Unexpectedly Intriguing!
February 4, 2009

Back when we originally created the temperature gauge bullet charts we use to visualized the U.S. GDP growth rate over time, we did so for a specific purpose: to better describe the health and trend of the U.S. economy. In doing that, we selected the visual depiction of the growth rate of GDP over two-quarter long periods as being particularly useful.

We developed this visualization approach as a way of dealing with the problems inherent in the common definition of a recession, in which a recession is considered to exist if you have two consecutive quarters of negative growth. What problems are those? Well, what if you have alternating positive and negative quarters of economic growth, as in the previous recession? Is there a way you could keep the common definition of a recession and be able to nail down when a recession might have begun even when you have that kind of situation?

We've since revised the basic design of the original bullet charts a couple of times, but now that we have a declared recession in the U.S., we thought it might be good to go back and see how well our bullet chart visualization did in potentially identifying when the recession began in the U.S.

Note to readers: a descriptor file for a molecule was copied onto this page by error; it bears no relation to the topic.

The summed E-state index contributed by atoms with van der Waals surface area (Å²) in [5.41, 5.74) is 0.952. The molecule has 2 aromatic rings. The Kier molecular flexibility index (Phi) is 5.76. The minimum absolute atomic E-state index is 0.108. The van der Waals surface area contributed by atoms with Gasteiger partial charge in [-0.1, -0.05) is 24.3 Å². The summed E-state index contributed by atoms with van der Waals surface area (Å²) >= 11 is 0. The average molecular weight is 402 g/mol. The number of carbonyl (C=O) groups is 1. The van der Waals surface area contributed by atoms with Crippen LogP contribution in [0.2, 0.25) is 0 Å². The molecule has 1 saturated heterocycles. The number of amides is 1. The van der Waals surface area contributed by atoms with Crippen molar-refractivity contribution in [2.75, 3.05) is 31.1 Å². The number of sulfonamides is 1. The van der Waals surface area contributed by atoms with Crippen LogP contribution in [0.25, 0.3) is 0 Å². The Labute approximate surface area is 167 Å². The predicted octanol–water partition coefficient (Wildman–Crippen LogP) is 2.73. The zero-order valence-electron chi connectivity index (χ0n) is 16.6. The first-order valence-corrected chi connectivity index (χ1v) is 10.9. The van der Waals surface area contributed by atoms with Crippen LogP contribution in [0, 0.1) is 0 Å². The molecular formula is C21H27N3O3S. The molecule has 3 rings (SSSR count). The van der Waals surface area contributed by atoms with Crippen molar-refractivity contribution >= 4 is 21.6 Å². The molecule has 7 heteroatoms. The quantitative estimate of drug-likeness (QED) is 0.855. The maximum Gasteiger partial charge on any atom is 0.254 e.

We've presented two charts below side-by-side, which combine to cover U.S. GDP performance from the first quarter of 2007 through the fourth quarter of 2008. The first shows the data available as of when the inflation-adjusted GDP data for the second quarter of 2008 (2008-Q2) was first finalized, the second shows the inflation-adjusted GDP data through the fourth quarter of 2008 (2008-Q4), as provided by the advance release of this data on 30 January 2009:

2008-Q2 (Final) 2008-Q4 (Advance)
Two-Quarter Growth Rate Bullet Chart for Real GDP, 2008Q2 Final Two-Quarter Growth Rate Bullet Chart for Real GDP, 2008Q4 Advance
  • The "current" data spans 2008-Q1 and 2008-Q2
  • "One Period Ago" spans 2007-Q4 and 2008-Q1
  • "Two Periods Ago" spans 2007-Q3 and 2007-Q4
  • The "current" data spans 2008-Q3 and 2008-Q4
  • "One Period Ago" spans 2008-Q2 and 2008-Q3
  • "Two Periods Ago" spans 2008-Q1 and 2008-Q2

In looking at the chart for 2008-Q2, at the data specifically covered by the "One Period Ago", we find that U.S. economic growth dipped down well into the "cold" zone of our bullet chart temperature gauge. That low value, deep in the purple zone consistent with recession-level economic performance in the U.S. since 1980, is the first indication that the NBER might find the two-quarter period spanning the fourth quarter of 2007 and the first quarter of 2008 as being when a recession would begin.

The NBER made that call in December 2008, finding the current recession to have begun in December 2007. Our visualization tool pegged 2007-Q4/2008-Q4 as being the most likely period in which a recession could have begun using a variation of the common definition of a recession back in April 2008, with the advance release of the first quarter of 2008's GDP data.

But that's no surprise to you, since you read Political Calculations to get ahead of the "official" information curve in the first place! Right Dr. Bernanke?

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